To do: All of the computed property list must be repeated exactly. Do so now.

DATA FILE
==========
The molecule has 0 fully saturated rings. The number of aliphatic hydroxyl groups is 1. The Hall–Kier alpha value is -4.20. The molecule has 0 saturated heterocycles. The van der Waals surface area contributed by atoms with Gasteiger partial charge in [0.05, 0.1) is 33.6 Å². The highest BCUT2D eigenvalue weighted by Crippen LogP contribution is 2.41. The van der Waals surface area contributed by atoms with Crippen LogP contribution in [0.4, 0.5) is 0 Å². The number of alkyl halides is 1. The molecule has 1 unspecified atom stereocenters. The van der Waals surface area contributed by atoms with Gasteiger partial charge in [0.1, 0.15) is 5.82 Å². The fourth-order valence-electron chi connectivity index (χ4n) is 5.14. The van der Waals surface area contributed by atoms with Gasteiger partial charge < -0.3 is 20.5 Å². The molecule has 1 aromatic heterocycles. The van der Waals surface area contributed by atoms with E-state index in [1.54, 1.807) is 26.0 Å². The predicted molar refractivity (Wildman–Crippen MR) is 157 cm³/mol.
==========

The molecule has 0 fully saturated rings. The number of aliphatic hydroxyl groups is 1. The Hall–Kier alpha value is -4.20. The molecule has 0 saturated heterocycles. The van der Waals surface area contributed by atoms with Gasteiger partial charge in [0.05, 0.1) is 33.6 Å². The highest BCUT2D eigenvalue weighted by Crippen LogP contribution is 2.41. The van der Waals surface area contributed by atoms with Crippen LogP contribution in [0.4, 0.5) is 0 Å². The number of alkyl halides is 1. The molecule has 1 unspecified atom stereocenters. The van der Waals surface area contributed by atoms with Gasteiger partial charge in [0.1, 0.15) is 5.82 Å². The fourth-order valence-electron chi connectivity index (χ4n) is 5.14. The van der Waals surface area contributed by atoms with Gasteiger partial charge < -0.3 is 20.5 Å². The molecule has 1 aromatic heterocycles. The van der Waals surface area contributed by atoms with E-state index in [1.54, 1.807) is 26.0 Å². The predicted molar refractivity (Wildman–Crippen MR) is 157 cm³/mol.